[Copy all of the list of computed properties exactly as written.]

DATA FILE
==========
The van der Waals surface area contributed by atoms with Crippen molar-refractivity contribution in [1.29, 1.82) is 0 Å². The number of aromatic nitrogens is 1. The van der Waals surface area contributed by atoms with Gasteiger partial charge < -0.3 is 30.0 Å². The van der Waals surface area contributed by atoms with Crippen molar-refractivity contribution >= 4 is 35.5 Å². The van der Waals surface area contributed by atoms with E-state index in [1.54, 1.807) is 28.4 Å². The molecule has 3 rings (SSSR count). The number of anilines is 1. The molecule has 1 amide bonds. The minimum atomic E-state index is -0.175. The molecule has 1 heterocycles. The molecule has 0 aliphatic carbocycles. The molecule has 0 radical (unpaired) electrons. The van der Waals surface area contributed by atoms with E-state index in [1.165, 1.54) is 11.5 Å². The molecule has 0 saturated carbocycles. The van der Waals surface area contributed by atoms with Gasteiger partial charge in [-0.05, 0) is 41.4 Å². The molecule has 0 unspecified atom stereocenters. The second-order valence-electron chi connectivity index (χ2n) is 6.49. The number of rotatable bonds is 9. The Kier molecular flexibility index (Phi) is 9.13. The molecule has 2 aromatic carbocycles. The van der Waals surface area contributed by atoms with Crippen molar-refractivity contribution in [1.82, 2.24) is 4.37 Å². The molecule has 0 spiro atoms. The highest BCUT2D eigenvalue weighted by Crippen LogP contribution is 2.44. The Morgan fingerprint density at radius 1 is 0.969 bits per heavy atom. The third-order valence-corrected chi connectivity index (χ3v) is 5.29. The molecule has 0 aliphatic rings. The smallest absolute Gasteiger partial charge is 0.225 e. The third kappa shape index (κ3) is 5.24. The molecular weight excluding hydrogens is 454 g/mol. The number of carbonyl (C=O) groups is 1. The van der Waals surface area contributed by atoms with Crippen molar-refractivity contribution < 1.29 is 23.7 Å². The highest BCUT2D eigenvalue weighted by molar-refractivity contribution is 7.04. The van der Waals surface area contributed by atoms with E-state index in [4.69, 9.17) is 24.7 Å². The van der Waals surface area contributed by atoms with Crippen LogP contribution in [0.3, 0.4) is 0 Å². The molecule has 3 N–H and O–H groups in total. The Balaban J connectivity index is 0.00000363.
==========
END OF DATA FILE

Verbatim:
The van der Waals surface area contributed by atoms with Crippen molar-refractivity contribution in [1.29, 1.82) is 0 Å². The number of aromatic nitrogens is 1. The van der Waals surface area contributed by atoms with Gasteiger partial charge < -0.3 is 30.0 Å². The van der Waals surface area contributed by atoms with Crippen molar-refractivity contribution >= 4 is 35.5 Å². The van der Waals surface area contributed by atoms with E-state index in [1.54, 1.807) is 28.4 Å². The molecule has 3 rings (SSSR count). The number of anilines is 1. The molecule has 1 amide bonds. The minimum atomic E-state index is -0.175. The molecule has 1 heterocycles. The molecule has 0 aliphatic carbocycles. The molecule has 0 radical (unpaired) electrons. The van der Waals surface area contributed by atoms with E-state index in [1.165, 1.54) is 11.5 Å². The molecule has 0 saturated carbocycles. The van der Waals surface area contributed by atoms with Gasteiger partial charge in [-0.05, 0) is 41.4 Å². The molecule has 0 unspecified atom stereocenters. The second-order valence-electron chi connectivity index (χ2n) is 6.49. The number of rotatable bonds is 9. The Kier molecular flexibility index (Phi) is 9.13. The molecule has 2 aromatic carbocycles. The van der Waals surface area contributed by atoms with Crippen molar-refractivity contribution in [1.82, 2.24) is 4.37 Å². The molecule has 0 spiro atoms. The highest BCUT2D eigenvalue weighted by Crippen LogP contribution is 2.44. The Morgan fingerprint density at radius 1 is 0.969 bits per heavy atom. The third-order valence-corrected chi connectivity index (χ3v) is 5.29. The molecule has 0 aliphatic rings. The smallest absolute Gasteiger partial charge is 0.225 e. The third kappa shape index (κ3) is 5.24. The molecular weight excluding hydrogens is 454 g/mol. The number of carbonyl (C=O) groups is 1. The van der Waals surface area contributed by atoms with Crippen molar-refractivity contribution < 1.29 is 23.7 Å². The highest BCUT2D eigenvalue weighted by molar-refractivity contribution is 7.04. The van der Waals surface area contributed by atoms with E-state index in [4.69, 9.17) is 24.7 Å². The van der Waals surface area contributed by atoms with Crippen LogP contribution in [0.3, 0.4) is 0 Å². The molecule has 3 N–H and O–H groups in total. The Balaban J connectivity index is 0.00000363.